November, 1984--BV, with top executives of Billboard Publications, agrees to pay $40 million for the owner of Billboard and Musician magazines. BV takes a controlling interest in the firm and names three directors to the six-member board.
November, 1985--BV agrees to pay $25 million for a 49% stake in newspaper heir Frederick Field’s purchase of movie camera maker Panavision from Warner Communications. BV sells stake to Field six months later.
May, 1986--BV agrees to buy radio stations in five West Coast markets from New York-based Josephson International for an estimated $40 million.
July, 1986--BV buys Boston-based USA Cinemas, then the nation’s 10th-largest movie theater chain. The price is not disclosed.
August, 1986--BV tells the SEC that it has launched a second fund with a goal of $200 million. No subsequent reports are filed, but the fund is believed to have been fully subscribed.
December, 1986--A $625-million purchase of Miami-based Wometco Cable TV, a major owner of cable franchises in the South, is completed by BV, Taft Broadcasting and Robert Bass.
March, 1987--Affiliated Publications in Boston agrees to pay $100 million to buy Billboard Publications from BV.
January, 1988--BV buys 12 cable television systems in the South from Jones Intercable for $106 million.
March, 1988--Columbia Pictures Entertainment completes purchase of USA Cinemas from BV for $165 million.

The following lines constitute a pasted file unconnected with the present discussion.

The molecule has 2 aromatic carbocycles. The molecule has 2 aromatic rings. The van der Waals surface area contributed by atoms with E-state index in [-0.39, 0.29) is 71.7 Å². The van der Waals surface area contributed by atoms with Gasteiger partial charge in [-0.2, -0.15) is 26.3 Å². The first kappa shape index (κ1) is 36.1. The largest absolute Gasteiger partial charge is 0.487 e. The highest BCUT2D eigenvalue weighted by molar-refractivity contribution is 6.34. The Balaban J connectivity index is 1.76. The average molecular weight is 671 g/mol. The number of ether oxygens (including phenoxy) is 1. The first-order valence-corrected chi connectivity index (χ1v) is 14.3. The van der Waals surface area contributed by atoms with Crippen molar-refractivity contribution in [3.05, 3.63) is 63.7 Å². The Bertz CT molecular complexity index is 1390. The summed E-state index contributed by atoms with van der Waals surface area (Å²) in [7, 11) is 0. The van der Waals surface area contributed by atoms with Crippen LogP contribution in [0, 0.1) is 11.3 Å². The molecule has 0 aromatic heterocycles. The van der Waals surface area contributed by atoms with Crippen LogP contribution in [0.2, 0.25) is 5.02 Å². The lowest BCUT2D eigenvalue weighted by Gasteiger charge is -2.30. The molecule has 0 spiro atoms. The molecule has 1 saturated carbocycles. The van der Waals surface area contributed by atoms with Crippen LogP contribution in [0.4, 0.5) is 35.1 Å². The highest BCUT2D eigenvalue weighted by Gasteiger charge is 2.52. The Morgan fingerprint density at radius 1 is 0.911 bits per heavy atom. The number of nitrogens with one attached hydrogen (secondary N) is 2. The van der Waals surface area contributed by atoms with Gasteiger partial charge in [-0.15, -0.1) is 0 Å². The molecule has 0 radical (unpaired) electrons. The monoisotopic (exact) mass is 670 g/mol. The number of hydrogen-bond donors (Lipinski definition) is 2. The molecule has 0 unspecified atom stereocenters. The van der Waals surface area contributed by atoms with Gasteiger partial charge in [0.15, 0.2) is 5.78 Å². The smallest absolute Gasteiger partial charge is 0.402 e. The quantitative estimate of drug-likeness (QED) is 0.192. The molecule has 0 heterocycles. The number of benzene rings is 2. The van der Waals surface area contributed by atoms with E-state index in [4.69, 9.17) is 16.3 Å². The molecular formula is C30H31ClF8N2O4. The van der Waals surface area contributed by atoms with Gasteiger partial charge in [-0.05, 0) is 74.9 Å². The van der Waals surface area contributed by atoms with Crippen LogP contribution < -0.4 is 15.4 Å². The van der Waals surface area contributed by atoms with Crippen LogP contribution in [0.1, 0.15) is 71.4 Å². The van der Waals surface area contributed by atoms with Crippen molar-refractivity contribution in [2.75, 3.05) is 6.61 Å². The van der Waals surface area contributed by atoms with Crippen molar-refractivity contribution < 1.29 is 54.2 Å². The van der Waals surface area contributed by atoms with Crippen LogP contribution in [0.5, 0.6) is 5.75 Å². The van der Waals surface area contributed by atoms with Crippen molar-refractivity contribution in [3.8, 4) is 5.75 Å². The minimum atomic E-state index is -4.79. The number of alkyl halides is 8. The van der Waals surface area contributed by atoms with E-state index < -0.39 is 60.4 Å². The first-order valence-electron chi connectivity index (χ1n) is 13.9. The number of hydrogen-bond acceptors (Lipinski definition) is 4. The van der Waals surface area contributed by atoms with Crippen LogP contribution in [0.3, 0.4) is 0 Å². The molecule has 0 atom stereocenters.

June, 1988--BV buys the music publishing division of Columbia Pictures Entertainment for an undisclosed price. The deal includes the rights to such titles as “Over the Rainbow,” “New York, New York” and “Singin’ in the Rain.”
June, 1988--BV and MCA Inc. agree to buy Motown Records as 80-20 partners for an estimated $61 million. The deal does not include Motown’s music publishing operations but does include the rights to past recordings by the likes of Stevie Wonder, Lionel Richie, Diana Ross and the Supremes, Smokey Robinson, Michael Jackson, Marvin Gaye and others.
December, 1988--BV buys an AM radio station from RKO General for $17.5 million.
December, 1988--BV and its partners sell all of Wometco Cable’s operations, except for an Atlanta cable system, to CableVision Industries for an undisclosed price.
Sources: Court and FCC documents, Mergers & Acquisitions database, company reports.